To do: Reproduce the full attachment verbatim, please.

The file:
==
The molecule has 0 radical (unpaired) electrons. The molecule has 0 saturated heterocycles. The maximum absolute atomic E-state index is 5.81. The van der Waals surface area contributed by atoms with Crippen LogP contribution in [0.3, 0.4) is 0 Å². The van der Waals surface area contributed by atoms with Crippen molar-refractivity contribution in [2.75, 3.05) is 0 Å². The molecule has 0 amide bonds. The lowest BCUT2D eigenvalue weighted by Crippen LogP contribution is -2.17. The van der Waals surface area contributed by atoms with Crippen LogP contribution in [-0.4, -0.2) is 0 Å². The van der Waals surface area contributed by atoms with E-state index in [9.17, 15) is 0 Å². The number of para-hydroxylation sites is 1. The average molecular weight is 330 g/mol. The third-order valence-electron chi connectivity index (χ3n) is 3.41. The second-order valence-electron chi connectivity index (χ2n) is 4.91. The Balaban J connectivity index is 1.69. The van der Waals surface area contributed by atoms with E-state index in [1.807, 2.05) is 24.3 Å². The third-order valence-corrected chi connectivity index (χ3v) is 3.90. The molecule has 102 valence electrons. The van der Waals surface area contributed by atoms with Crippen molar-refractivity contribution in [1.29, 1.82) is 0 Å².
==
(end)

The molecule has 0 radical (unpaired) electrons. The molecule has 0 saturated heterocycles. The maximum absolute atomic E-state index is 5.81. The van der Waals surface area contributed by atoms with Crippen LogP contribution in [0.3, 0.4) is 0 Å². The van der Waals surface area contributed by atoms with Crippen molar-refractivity contribution in [2.75, 3.05) is 0 Å². The molecule has 0 amide bonds. The lowest BCUT2D eigenvalue weighted by Crippen LogP contribution is -2.17. The van der Waals surface area contributed by atoms with Crippen LogP contribution in [-0.4, -0.2) is 0 Å². The van der Waals surface area contributed by atoms with E-state index in [9.17, 15) is 0 Å². The number of para-hydroxylation sites is 1. The average molecular weight is 330 g/mol. The third-order valence-electron chi connectivity index (χ3n) is 3.41. The second-order valence-electron chi connectivity index (χ2n) is 4.91. The Balaban J connectivity index is 1.69. The van der Waals surface area contributed by atoms with E-state index in [1.807, 2.05) is 24.3 Å². The third-order valence-corrected chi connectivity index (χ3v) is 3.90. The molecule has 102 valence electrons. The van der Waals surface area contributed by atoms with Crippen molar-refractivity contribution in [1.29, 1.82) is 0 Å².